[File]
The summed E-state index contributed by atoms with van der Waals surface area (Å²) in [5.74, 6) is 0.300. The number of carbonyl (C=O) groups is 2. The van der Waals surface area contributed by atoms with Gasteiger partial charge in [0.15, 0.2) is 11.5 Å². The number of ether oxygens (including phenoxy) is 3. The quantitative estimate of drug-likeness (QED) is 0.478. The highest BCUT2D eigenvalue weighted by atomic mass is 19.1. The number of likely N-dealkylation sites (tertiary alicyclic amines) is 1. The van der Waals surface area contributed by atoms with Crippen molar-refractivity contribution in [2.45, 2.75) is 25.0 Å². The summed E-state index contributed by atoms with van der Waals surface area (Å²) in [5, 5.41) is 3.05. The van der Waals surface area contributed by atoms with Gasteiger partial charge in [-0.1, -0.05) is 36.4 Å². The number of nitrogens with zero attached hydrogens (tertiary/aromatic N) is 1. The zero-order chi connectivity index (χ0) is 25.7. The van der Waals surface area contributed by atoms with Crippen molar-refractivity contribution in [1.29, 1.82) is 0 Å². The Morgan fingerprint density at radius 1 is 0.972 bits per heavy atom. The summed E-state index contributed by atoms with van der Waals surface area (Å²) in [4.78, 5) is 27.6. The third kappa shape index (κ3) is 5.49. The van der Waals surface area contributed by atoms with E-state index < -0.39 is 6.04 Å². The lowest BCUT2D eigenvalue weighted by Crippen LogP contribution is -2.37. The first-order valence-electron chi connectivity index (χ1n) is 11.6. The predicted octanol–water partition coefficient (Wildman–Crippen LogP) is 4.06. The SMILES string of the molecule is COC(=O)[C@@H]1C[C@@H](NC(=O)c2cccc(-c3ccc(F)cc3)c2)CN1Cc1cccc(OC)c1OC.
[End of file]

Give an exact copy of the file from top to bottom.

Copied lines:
The summed E-state index contributed by atoms with van der Waals surface area (Å²) in [5.74, 6) is 0.300. The number of carbonyl (C=O) groups is 2. The van der Waals surface area contributed by atoms with Gasteiger partial charge in [0.15, 0.2) is 11.5 Å². The number of ether oxygens (including phenoxy) is 3. The quantitative estimate of drug-likeness (QED) is 0.478. The highest BCUT2D eigenvalue weighted by atomic mass is 19.1. The number of likely N-dealkylation sites (tertiary alicyclic amines) is 1. The van der Waals surface area contributed by atoms with Crippen molar-refractivity contribution in [2.45, 2.75) is 25.0 Å². The summed E-state index contributed by atoms with van der Waals surface area (Å²) in [5, 5.41) is 3.05. The van der Waals surface area contributed by atoms with Gasteiger partial charge in [-0.1, -0.05) is 36.4 Å². The number of nitrogens with zero attached hydrogens (tertiary/aromatic N) is 1. The zero-order chi connectivity index (χ0) is 25.7. The van der Waals surface area contributed by atoms with Crippen molar-refractivity contribution in [1.29, 1.82) is 0 Å². The Morgan fingerprint density at radius 1 is 0.972 bits per heavy atom. The summed E-state index contributed by atoms with van der Waals surface area (Å²) in [4.78, 5) is 27.6. The third kappa shape index (κ3) is 5.49. The van der Waals surface area contributed by atoms with E-state index < -0.39 is 6.04 Å². The lowest BCUT2D eigenvalue weighted by Crippen LogP contribution is -2.37. The first-order valence-electron chi connectivity index (χ1n) is 11.6. The predicted octanol–water partition coefficient (Wildman–Crippen LogP) is 4.06. The SMILES string of the molecule is COC(=O)[C@@H]1C[C@@H](NC(=O)c2cccc(-c3ccc(F)cc3)c2)CN1Cc1cccc(OC)c1OC.